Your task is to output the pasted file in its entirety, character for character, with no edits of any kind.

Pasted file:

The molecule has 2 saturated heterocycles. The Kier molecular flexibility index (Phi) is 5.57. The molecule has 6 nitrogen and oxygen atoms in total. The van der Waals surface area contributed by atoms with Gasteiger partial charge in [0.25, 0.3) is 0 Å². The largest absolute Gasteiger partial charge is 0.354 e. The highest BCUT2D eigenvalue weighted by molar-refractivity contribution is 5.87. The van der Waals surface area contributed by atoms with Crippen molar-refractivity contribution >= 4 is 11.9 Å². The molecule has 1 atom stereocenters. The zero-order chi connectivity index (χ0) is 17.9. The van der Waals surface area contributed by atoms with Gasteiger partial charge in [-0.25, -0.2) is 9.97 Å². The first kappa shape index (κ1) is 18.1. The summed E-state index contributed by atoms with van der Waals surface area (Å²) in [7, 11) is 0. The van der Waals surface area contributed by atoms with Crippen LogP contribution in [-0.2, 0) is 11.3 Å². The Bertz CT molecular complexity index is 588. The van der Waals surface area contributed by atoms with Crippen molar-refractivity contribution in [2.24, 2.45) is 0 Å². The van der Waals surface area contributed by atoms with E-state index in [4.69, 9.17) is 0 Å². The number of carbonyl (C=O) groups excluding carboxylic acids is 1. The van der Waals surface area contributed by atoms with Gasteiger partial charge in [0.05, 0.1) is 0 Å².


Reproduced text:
The molecule has 2 saturated heterocycles. The Kier molecular flexibility index (Phi) is 5.57. The molecule has 6 nitrogen and oxygen atoms in total. The van der Waals surface area contributed by atoms with Gasteiger partial charge in [0.25, 0.3) is 0 Å². The largest absolute Gasteiger partial charge is 0.354 e. The highest BCUT2D eigenvalue weighted by molar-refractivity contribution is 5.87. The van der Waals surface area contributed by atoms with Crippen molar-refractivity contribution >= 4 is 11.9 Å². The molecule has 1 atom stereocenters. The zero-order chi connectivity index (χ0) is 17.9. The van der Waals surface area contributed by atoms with Gasteiger partial charge in [-0.25, -0.2) is 9.97 Å². The first kappa shape index (κ1) is 18.1. The summed E-state index contributed by atoms with van der Waals surface area (Å²) in [7, 11) is 0. The van der Waals surface area contributed by atoms with Crippen LogP contribution in [-0.2, 0) is 11.3 Å². The Bertz CT molecular complexity index is 588. The van der Waals surface area contributed by atoms with Crippen molar-refractivity contribution in [2.24, 2.45) is 0 Å². The van der Waals surface area contributed by atoms with E-state index in [4.69, 9.17) is 0 Å². The number of carbonyl (C=O) groups excluding carboxylic acids is 1. The van der Waals surface area contributed by atoms with Gasteiger partial charge in [0.05, 0.1) is 0 Å².